Almost 20 years after purchasing their stately McLean, Virginia, home, former North Dakota Senator Byron Dorgan and his wife, Kimberly Olson Dorgan, had grown weary of its less than optimal spaces. The two-story family room was a case in point. “There was nothing warm and cozy about it,” Kim reflects. “It was cold and you felt like a little speck in this very tall room.”
The home’s spacious but poorly designed kitchen and run-of-the-mill finishes also left room for improvement. So after their two kids departed for college, the Dorgans decided it was time for an overall lift, and turned to Washington designer Andy Staszak for help.
“There was no flow to the house,” recalls Staszak, who came recommended by a friend of Kimberly’s. “It was just as the builder left it. They wanted to step it up.”
Taking cues from Kimberly, who, he says, has “fabulous personal style,” Staszak got busy defining a continuous color palette of sage, terracotta and warm yellows and conjuring a look that would give the interiors a “European edge.”
Now, ochre walls and new hardwood floors warm up the family room and an oversized chandelier “brings the focus down to the level in which you live,” says Staszak. He covered the windows in “matchstick” bamboo shades that act as a scrim, letting in natural light during the day and providing privacy at night. A painting by North Dakota artist Walter Piehl hangs above the sofa; it once graced Byron Dorgan’s Senate office, where he served his home state from 1992 to 2011. He is now a senior policy advisor at Arent Fox and founder of the Center for Native American Youth at the Aspen Institute.
The family room opens to the revamped kitchen, designed by Jennifer Gilmer of Jennifer Gilmer Kitchen & Bath with input from Staszak. During the transformation, the island was repositioned to provide more room for food prep and circulation during parties. “It’s so much more functional than what we had,” says Kim, senior executive vice president at the American Council of Life Insurers. Fabulous new finishes, from Costa Esmeralda granite countertops to a travertine backsplash, update the space with style.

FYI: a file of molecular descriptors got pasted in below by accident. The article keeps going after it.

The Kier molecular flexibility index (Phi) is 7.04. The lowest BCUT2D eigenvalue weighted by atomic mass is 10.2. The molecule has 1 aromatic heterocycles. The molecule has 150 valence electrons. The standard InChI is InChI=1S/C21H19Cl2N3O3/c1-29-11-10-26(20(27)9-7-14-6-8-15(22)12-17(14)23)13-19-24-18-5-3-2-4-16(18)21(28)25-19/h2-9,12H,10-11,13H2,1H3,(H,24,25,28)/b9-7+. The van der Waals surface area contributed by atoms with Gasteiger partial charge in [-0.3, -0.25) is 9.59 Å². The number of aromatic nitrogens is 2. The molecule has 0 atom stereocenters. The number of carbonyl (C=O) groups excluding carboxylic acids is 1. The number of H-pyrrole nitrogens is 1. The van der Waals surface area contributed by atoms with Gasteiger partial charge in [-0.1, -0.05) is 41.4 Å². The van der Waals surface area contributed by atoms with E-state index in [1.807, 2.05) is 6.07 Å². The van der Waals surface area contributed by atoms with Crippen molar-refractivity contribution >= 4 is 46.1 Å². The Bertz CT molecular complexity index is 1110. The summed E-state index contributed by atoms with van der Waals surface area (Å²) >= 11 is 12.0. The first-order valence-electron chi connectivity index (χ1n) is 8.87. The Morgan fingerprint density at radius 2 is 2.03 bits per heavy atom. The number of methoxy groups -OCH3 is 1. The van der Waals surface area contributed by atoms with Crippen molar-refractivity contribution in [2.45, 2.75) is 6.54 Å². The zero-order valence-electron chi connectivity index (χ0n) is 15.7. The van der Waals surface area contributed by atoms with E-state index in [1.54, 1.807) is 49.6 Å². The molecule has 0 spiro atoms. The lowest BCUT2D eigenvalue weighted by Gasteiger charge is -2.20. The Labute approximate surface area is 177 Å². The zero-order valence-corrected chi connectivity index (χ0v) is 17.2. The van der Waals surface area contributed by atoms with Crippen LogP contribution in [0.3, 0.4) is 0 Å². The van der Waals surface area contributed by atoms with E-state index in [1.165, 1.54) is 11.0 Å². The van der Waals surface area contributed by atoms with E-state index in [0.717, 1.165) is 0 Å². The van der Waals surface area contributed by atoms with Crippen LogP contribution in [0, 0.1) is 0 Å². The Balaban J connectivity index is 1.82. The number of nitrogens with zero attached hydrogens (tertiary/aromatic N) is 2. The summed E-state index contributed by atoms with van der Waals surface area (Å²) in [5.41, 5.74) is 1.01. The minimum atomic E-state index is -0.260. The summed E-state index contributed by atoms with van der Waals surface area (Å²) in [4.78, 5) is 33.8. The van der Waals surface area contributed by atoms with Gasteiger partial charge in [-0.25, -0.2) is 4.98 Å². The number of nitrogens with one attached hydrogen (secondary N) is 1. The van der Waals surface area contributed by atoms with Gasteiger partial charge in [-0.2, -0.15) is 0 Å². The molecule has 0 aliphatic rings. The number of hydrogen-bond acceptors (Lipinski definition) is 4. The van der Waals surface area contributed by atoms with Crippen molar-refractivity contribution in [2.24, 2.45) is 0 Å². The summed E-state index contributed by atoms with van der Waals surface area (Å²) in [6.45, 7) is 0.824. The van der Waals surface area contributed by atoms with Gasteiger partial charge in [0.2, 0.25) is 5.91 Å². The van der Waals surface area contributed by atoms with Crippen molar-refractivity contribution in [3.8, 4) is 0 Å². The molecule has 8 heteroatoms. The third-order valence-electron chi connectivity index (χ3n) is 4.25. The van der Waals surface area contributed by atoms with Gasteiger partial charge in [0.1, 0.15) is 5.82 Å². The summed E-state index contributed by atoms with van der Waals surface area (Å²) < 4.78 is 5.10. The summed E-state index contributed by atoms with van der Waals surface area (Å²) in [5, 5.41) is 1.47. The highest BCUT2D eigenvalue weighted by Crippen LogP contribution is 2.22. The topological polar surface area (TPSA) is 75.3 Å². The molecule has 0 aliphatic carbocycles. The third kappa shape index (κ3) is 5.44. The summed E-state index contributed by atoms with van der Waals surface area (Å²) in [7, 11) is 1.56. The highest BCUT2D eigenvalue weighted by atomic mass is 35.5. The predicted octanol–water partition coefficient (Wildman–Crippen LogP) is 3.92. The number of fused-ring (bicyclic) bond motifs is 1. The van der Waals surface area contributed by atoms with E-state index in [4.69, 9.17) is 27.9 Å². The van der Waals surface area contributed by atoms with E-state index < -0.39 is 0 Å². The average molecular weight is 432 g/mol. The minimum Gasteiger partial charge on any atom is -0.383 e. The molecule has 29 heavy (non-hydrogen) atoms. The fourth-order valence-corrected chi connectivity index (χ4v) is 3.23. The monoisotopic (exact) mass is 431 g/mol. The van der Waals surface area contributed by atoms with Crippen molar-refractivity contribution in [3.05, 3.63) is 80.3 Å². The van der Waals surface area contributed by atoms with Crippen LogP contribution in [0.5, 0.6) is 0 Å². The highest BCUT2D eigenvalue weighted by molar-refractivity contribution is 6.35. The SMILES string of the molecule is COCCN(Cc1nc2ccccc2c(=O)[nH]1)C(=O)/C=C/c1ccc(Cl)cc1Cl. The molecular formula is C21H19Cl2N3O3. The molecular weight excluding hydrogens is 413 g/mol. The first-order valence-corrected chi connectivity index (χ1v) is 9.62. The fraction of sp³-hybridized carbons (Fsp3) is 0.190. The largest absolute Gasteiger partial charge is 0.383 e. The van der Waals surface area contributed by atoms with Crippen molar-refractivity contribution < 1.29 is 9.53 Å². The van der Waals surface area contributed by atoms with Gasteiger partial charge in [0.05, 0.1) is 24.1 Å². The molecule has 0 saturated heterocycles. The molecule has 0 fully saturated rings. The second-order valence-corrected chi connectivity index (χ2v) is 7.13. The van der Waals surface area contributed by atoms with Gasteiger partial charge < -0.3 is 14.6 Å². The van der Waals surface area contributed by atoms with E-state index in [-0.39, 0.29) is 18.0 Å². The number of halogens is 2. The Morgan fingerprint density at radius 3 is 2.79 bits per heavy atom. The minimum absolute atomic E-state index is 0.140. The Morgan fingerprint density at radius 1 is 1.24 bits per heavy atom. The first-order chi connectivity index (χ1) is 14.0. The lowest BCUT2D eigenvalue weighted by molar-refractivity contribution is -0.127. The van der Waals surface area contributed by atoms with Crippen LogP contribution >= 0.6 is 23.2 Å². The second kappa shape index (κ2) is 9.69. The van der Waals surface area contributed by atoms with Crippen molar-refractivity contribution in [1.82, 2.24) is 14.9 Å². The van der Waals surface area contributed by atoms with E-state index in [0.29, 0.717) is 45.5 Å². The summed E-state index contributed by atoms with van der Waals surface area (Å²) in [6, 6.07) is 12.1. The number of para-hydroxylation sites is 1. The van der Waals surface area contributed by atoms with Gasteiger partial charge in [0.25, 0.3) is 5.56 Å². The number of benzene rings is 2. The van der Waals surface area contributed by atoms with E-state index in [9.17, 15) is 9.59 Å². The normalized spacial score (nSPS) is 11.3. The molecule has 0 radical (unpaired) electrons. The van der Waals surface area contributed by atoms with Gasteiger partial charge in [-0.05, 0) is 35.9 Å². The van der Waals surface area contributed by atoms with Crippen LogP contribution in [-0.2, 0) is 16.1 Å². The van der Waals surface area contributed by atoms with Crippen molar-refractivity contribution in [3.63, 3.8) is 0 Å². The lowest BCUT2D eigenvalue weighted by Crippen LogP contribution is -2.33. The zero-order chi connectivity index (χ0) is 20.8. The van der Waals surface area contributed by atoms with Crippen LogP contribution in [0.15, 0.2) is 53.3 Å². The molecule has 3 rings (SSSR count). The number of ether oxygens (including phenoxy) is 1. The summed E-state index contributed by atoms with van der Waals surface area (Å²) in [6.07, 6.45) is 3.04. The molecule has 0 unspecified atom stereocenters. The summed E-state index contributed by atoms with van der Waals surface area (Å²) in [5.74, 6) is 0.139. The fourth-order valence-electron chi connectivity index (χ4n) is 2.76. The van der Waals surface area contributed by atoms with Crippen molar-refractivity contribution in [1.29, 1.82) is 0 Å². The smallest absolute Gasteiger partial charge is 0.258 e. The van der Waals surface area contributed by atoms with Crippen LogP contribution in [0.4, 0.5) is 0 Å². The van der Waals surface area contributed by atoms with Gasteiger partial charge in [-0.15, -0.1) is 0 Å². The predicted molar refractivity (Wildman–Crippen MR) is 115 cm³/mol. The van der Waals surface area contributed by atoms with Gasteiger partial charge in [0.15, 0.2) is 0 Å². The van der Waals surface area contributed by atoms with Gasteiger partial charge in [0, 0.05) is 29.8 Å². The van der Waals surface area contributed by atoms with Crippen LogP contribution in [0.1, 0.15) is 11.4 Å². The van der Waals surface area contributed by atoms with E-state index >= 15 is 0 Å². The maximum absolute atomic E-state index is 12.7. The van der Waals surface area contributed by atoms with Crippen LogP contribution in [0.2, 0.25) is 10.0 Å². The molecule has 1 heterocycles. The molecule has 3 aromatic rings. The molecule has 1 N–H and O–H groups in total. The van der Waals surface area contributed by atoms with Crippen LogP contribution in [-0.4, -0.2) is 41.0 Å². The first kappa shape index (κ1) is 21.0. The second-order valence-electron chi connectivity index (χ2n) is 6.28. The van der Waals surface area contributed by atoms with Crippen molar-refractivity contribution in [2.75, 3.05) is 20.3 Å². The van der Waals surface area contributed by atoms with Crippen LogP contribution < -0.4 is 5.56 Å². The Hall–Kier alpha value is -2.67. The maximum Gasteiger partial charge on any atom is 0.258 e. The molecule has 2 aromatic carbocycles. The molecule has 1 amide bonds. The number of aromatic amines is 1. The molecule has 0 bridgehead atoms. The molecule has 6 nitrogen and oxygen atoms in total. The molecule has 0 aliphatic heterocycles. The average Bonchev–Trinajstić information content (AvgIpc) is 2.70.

In the living room, which opens to the study, Staszak mingled diverse furnishings and fabrics, creating a surprisingly harmonious effect. Asian elements (bamboo-legged stools and a Chinoiserie print) contrast with French bergères, a sisal rug and pillows in a formal brocade. “There is a slight tension in the juxtaposition,” he explains. “It’s kind of sophisticated. And even though there are about eight patterns in the room, there’s nothing hectic about it. I like the soft, serene look.”
Staszak repurposed the couple’s existing furniture when possible, suggesting they splurge on one-of-a-kind pieces while reupholstering some of their own classics. One of the new investments is a Habersham secretaire in the study, paired with Dorgan’s chair from the Senate floor. “We tried to use as much of what they already had as we could,” Staszak explains. “It was partly budgetary, but it’s also more personal.” The all-new rugs are from Carpet Impressions.
In the dining room, Staszak contrasted a highly polished Milling Road table with a breakfront by Zentique in a weathered finish. “I like the old rustic feel with the more refined Regency table,” he says.
Upstairs, Staszak redesigned the bedrooms in stages; the master bathroom was recently renovated by Carolyn Thomas of Jennifer Gilmer Kitchen & Bath. A soaking tub, marble floors and an oversized shower with a mosaic-tile wall create a pampering refuge.
The Dorgans love entertaining in their redesigned home. “As you feel more comfortable in how the rooms flow, it’s a lot more fun to entertain,” says Kim. “Byron and I are very casual, informal people. We wanted to warm up the house and I think Andy did a wonderful job.”
Photographer Bob Narod is based in Herndon, Virginia.